Monday, 5 January 2009

Which Codegen and IR to use?

I know I haven't really explained much about why I want to build out a JVM with InvokeDynamic, so I thought I'd try and put some of my thoughts down.

Broadly, I'd like to be able to write a compiler for a dynamic language, consisting of a modest subset of Perl 5's syntax. This is largely just to teach myself more about the internals of the JVM, and about language design and implementation in general, but it might come in handy for other people as well - who knows.

I have been getting to grips with the sablecc parser generator toolkit, and already have a grammar for a working subset of the language (although there's quite a long way to go yet).

Sablecc has some features which rather surprised me at first - its Node is an abstract class rather than an interface and the classes which represent terminals in the abstract syntax are all declared final.

This makes it rather hard to use Decorator to annotate the abstract parse tree (as for a Decorator-type approach one would subclass the abstract parse tree terminals).

After a bit of head scratching, I'm now generating a set of Analyzer classes, each of which are obtained by visiting the tree, and storing additional context information in the Analyzer classes themselves.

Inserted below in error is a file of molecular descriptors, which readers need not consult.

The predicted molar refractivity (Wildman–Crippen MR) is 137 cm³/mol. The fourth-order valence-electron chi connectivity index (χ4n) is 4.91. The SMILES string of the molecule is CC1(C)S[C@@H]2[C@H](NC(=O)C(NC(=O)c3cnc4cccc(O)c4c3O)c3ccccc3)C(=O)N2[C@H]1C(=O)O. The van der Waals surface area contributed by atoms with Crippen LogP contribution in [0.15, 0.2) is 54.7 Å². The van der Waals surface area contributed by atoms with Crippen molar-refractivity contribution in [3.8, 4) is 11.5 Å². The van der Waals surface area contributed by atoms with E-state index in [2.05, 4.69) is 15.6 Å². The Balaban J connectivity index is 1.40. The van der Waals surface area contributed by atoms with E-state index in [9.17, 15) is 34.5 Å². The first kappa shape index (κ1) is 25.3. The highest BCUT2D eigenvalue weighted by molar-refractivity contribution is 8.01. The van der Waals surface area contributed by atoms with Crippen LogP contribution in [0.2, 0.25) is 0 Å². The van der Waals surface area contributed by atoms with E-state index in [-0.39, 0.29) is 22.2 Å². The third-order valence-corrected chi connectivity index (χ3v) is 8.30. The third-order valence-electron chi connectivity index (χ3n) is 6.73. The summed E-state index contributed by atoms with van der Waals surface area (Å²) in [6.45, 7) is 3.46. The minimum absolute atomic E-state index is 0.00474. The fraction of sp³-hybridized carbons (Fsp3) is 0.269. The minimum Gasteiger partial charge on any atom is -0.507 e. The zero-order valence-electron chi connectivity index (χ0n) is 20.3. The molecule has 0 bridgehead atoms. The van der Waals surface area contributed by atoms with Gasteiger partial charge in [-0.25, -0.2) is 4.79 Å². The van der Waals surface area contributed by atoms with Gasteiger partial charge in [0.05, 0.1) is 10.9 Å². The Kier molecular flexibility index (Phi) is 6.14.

Each Analyzer instances can now be though of as being a self-consistent set of annotations about the parse tree - all the annotations relevant to a particular type of analysis can be represented as one Analyzer, but there may be multiple Analyzers corresponding to different, disjoint classes of semantic information.

With this now reasonably well understood, I'm turning my attention to the IR and code generation stages. I'm weighing up 2 possible tools and approaches.
  1. ASM. This has a lot of advantages - it is reasonably well documented, once you're over the initial hump, and seems to have good low-level control as well as consistent use of the Visitor pattern to help with conceptual consistency.
  2. The gnu.bytecode and gnu.expr packages from Kawa. These are part of Kawa (a Scheme-orientated package for producing bytecode).
At the moment I'm still trying to decide which I'm going to opt for. Kawa has the advantage that several other languages are already using it, so it may have better performance for repl and similar approaches (which will be necessary if I want to support eval STRING as a case). It also seems to have a relatively consistent set of classes which could be targeted as an IR (which so far, I don't really see ASM having).

However, Kawa doesn't (so far) to be very well documented - I've found myself having to dig through the source code several times already just to find out whether method names need to be specified as package names or internal names, etc. The conceptual framework doesn't seem to be quite as consistent somehow. I'm also slightly scared by the use of bare integers in some places in the gnu.bytecode package - I'd prefer a symbolic constant for each opcode, which I can pull in with a wildcarded static import.

Still, I'll post more as I investigate further.

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